UBC environmental sciences professor is skeptical about climate change. He agrees that humans have had the effect of raising Co2 levels, but that it is not yet possible to state that weather events are “caused by climate change”, rather that the weather events we have experienced lately fall well within normal variation. The fact that his views are not shared by most of his colleagues is not a problem to him, because as he states, “Science is not driven by the majority, it’s driven by what can be proven.”
Now, while proof is certainly a benchmark in science, he is profoundly wrong that science is not “driven by the majority”. What is accepted by the majority of scientists become the confines within which future research can be done, because funding for research that is based on assumptions that contradict the concensus positions is only available from special interest groups (i.e. ciggarett companies are willing to fund research questioning whether smoking causes cancer well after the American Science Foundation is willing to fund such a study).
Science is an exercise in concensus building. Scientists that opposed the major revolutions in Chemistry, physics and biology continued to publish work for the remainder of their careers, but were mostly ignored because they were working effectivly outside the field. I am not certain if recognizing climate change is a major paradigmatic shift (this will be up to Milan to decide), but it is at least a minor and important one – because it establishes new limits on what research can be done and funded. Proof is indeed crucial, but only inasmuch as it succeeds in building concensus.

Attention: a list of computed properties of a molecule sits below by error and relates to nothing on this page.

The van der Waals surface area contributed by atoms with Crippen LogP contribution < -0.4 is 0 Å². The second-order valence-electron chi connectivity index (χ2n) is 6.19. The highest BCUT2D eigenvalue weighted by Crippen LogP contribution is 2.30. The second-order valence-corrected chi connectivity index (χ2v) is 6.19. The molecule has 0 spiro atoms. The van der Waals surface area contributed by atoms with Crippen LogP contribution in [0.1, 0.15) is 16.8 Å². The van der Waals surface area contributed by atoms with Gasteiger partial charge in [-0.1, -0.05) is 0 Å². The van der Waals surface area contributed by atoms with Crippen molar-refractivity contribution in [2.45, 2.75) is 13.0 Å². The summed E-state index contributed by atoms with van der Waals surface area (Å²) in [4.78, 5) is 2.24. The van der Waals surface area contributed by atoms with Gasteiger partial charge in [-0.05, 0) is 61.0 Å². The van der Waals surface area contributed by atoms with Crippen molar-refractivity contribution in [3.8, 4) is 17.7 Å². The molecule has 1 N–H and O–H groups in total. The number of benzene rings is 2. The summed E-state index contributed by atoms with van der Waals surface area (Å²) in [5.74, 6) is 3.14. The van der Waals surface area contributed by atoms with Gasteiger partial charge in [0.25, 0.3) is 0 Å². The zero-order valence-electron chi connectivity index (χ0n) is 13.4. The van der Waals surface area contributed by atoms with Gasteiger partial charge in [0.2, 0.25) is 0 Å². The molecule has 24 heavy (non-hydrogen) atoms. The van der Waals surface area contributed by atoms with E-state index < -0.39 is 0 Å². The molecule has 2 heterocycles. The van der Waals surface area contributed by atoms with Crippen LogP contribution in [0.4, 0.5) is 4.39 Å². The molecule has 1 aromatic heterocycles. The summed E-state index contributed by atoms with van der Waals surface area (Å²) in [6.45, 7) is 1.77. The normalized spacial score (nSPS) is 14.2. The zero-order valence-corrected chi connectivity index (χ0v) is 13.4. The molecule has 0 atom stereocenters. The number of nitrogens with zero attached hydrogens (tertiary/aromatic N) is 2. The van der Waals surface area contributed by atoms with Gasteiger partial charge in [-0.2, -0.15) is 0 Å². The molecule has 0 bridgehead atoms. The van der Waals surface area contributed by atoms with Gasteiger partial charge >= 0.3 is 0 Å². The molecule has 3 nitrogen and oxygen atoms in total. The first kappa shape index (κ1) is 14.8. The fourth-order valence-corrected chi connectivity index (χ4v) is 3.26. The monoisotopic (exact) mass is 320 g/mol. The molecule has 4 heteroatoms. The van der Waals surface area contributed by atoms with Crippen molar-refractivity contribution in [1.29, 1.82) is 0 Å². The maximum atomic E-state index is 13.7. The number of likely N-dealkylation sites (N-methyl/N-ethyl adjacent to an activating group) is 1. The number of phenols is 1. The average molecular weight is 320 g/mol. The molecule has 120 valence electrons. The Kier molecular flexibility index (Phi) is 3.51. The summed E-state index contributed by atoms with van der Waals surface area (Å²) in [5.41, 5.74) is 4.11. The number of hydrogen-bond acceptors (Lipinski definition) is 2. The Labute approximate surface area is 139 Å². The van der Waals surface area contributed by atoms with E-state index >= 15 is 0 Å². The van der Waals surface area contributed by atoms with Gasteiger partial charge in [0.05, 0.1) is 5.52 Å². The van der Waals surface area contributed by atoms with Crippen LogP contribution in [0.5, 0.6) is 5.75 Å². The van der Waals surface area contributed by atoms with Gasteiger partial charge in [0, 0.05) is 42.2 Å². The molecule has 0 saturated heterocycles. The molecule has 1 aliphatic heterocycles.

In other words, science is driven by what can be proven, but only inasmuch as the proof is compelling to the majority. Fundamentally, absolute proof is absolutely impossible, so all proof is only ever an exercise in elucidation and persuasion for your cause anyway!